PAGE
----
Primality testing is the evaluation of an integer to determine its primality, to see whether it is prime or composite without actually factoring it. Primality testing is often accomplished using congruences, such as from Fermat’s little theorem, but there are also other methods.
With small numbers, it is practical to use integer factorization to determine primality; this is not the case for larger numbers with a large least prime factor. For larger numbers, such as most Mersenne numbers, there are special primality tests which in the case of a composite input return only False without giving any idea as to any of the factors. In the case of the Mersenne numbers, the Lucas-Lehmer primality test is quite effective. For numbers of no particular special form, sophisticated elliptic curve tests can be used.
For practical purposes, primality testing might further have to be limited to answering whether a given number is a probable prime which could turn out to be a pseudoprime to a given base with further testing. In Mathematica, the primality function is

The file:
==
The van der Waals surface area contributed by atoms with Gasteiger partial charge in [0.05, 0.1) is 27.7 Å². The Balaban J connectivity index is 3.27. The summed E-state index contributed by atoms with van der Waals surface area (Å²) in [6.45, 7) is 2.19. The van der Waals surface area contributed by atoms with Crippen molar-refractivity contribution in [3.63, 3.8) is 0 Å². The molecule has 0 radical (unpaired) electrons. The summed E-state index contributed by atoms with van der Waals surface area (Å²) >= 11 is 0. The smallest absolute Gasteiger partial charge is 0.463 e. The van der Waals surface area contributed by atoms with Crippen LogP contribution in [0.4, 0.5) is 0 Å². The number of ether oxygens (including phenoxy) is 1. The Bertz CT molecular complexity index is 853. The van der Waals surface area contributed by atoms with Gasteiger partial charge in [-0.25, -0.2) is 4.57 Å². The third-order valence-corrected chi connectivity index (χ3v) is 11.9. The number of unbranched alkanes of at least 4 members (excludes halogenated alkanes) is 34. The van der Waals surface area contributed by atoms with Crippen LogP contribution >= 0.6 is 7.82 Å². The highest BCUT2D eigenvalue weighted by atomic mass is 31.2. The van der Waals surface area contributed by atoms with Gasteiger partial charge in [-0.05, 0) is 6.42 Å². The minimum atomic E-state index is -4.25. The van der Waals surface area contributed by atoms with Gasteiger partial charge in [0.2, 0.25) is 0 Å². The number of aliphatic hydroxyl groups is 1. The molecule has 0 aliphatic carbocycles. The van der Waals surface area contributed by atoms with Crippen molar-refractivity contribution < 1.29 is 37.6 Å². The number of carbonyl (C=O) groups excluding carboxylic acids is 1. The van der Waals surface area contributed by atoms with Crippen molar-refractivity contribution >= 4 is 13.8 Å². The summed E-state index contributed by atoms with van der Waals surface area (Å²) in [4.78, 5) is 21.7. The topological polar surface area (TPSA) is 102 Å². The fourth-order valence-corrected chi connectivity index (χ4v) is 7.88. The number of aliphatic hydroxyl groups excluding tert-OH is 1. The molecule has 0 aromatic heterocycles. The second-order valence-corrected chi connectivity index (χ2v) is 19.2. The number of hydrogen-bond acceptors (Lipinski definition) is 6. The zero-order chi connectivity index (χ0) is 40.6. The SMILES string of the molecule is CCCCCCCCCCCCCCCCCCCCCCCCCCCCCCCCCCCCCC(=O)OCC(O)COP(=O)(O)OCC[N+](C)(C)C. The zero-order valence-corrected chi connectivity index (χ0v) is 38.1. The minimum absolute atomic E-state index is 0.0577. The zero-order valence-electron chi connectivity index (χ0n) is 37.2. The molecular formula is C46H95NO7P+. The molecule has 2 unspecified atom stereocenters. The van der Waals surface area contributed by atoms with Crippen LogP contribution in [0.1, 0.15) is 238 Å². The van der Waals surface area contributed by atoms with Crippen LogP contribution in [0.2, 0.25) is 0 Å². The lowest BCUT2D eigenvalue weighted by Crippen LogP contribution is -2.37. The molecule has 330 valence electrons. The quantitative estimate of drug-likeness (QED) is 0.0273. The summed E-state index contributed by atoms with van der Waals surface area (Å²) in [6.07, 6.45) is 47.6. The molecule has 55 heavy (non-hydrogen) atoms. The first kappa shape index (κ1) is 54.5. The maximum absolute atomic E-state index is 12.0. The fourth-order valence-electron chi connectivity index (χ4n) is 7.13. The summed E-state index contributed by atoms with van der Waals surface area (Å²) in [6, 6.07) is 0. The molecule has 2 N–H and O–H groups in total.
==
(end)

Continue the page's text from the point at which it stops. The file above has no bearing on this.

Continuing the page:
PrimeQ[n], which uses the strong Miller-Rabin primality test, which is thought to be infallible even for large numbers which Mathematica would not be able to factor.
In 2002, Agrawal, Kayal and Saxena published an algorithm they claim performs primality testing in polynomial time. Soon after mathematicians such as Carl Pomerance looked at the Agrawal, Kayal and Saxena paper and said it appears to be correct. By 2004, their paper was accepted as correct, confirming the long-held belief that primality testing is a P-problem.
|Date of creation||2013-03-22 17:45:37|
|Last modified on||2013-03-22 17:45:37|
|Last modified by||PrimeFan (13766)|